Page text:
Lot 3028 - A184 Old Master Paintings - Friday, 23. March 2018, 03.00 PM
Swiss private collection.
We are grateful to Dr. Jürg Meier, for his thorough analysis of the painting as well as Dr. Fred G. Meijer who has confirmed the authenticity of the work on the basis of a photograph.
This painting, recently rediscovered in a Swiss private collection, has been positively identified by Dr Fred G. Meijer as a major work by the painter Carstian Luyckx, who worked in Antwerp and later in France. Until the rediscovery of this painting, Luyckx was mainly known for still lifes with relatively few elements. A large body of his work had been attributed to the French artist Simon Renard de Saint-André (ca. 1613-1677), which Dr Meijer has been able to reattribute with certainty to Luyckx.
The present still life holds an important place within the oeuvre of this fascinating artist, and is an important addition to it. It differs from the hitherto known vanitas still lifes by the artist in its compositional variety as well as its intention, and provides new insights into Luyckx’s artistic activity. This painting strongly criticizes Louis XIV’s politics of military conquest, and documents the artist’s personal dismay at the turmoil caused by the French invasion of the Spanish Netherlands in 1667/68.
Dr Jurg Meier outlines the historic background which helped to inspire the painting as follows:
“After King Louis XIV’s full assumption of power in 1661, his first opportunity to enlarge the French territory came in 1665, through a war with Spain. After the death of King Philip IV on 17 September 1665, Louis XIV – who was married to Philip’s oldest daughter, Maria Theresia (1638-1683) – laid claim to a portion of the Spanish Netherlands, including the margraviat of Antwerp. As grounds for his claim, he cited the dowry of 500,000 gold écus which had been promised him by Spain upon his marriage and was never paid, as well as the Brabantian right of devolution, according to which the daughters of the first marriage took precedence in matters of inheritance. At the head of three armies totaling approximately 82,000 men, the king marched on the Spanish Netherlands on 24 May 1667, and later also took possession of the Franche Comté. Spain was not in a position to resist the onslaught. The sudden French expansion worried the Dutch United Provinces, however, and in 1668 they formed an alliance with England and Sweden, in order to force Louis XIV to return a substantial part of the conquered territories to Spain, formalized by the Treaty of Aix-la-Chapelle in 1668.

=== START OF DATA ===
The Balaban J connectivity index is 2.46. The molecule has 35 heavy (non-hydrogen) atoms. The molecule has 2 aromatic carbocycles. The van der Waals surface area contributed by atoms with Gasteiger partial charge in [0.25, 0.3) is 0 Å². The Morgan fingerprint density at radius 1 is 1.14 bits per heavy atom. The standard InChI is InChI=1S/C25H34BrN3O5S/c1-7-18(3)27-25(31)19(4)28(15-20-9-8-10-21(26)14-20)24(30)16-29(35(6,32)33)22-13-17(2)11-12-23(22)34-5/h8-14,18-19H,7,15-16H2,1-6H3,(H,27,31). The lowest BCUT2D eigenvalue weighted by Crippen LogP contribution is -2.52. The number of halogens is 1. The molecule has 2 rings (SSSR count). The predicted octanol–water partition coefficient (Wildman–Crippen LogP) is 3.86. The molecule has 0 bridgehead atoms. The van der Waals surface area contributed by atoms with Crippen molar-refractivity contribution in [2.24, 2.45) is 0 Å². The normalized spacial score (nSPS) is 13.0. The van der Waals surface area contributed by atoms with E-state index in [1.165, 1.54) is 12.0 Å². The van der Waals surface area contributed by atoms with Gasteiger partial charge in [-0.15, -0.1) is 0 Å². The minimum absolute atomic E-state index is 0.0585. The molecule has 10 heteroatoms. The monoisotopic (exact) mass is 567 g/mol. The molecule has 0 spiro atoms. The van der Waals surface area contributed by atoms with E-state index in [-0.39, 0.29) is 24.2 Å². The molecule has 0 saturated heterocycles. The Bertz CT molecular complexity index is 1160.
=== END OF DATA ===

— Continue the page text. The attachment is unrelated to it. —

“Although the French advance against his native Antwerp under Marshal Turenne was unsuccessful, the events of the war appear to have had such a deep effect on Carstian Luyckx that he painted a memento mori still life in 1668/69 which was directly related to the conflict.”
The full-figure representation of Death as a skeleton snuffs a candle (as a symbol of life) with its left hand, and in its right holds a sheet of parchment with the inscription: "Statutum est omnibus hominibus semel mori" (“It is appointed unto men once to die”). This stands as a reminder of the inevitability of death for all men, starkly underlined by the presence of three skulls. The book at the skeleton’s feet admonishes us with fiery scenes of hell and purgatory. In the centre of the composition is a stone pedestal which bears the inscription: "Pallida mors aequo pulsat pede pauperum tabernas regumque turres" (“Pale death strikes in similar fashion in the huts of the poor and in the palaces of kings”).
Further Latin phrases on the pedestal belong to the same vanitas theme, and point to the deeper meaning of this still life, supported by various attributes of war and other symbols of the military might of Louis XIV. On top of the pedestal lies a French royal crown adorned with the fleur-de-lys, as well as a sceptre. Above hangs a French cavalry standard from a royal guard unit, with the royal double coat of arms of Bourbon-Navarre framed by the orders of Saint Michel and the Saint Esprit, and the motto "Homo natus de muliere brevis vivens" (“Man that is born of woman is of few days”). The military trumpet with banner depicted in the lower centre of the painting also belongs to the equipment of a French royal horse guard. The officer’s suit of armour placed to the right of the composition is accurately depicted, and was likely painted from an existing model. The armour, trumpet, crown and standard all refer to the French invasion of 1667/68, as do the three prominently displayed skulls, presumably representing the victims of the war.
Vanitas paintings of this type depicting an hourglass as well as a luxurious carriage clock with key are rather rare. These symbols are meant to remind the viewer of the fleeting nature of time. The artist also includes various other symbolic objects which refer to different classes of people, but which in the end all point to their common fate of suffering during wartime. A flail, a shepherd’s crook and a wooden bowl stand not so much for the peasantry, but in a wider sense, the general population. The bishop’s mitre and crozier are there as reminders that in times of war, even the church can be in distress. Finally, musical instruments such as a lute, a violin and flute, as well as sheet music and playing cards, are a reminder of the earthly pleasures which are swept away by the war, ultimately ending in death.
CHF 30 000 / 40 000
€ 25 000 / 33 330
Sold for CHF 538 000 (including buyer’s premium)
All information is subject to change.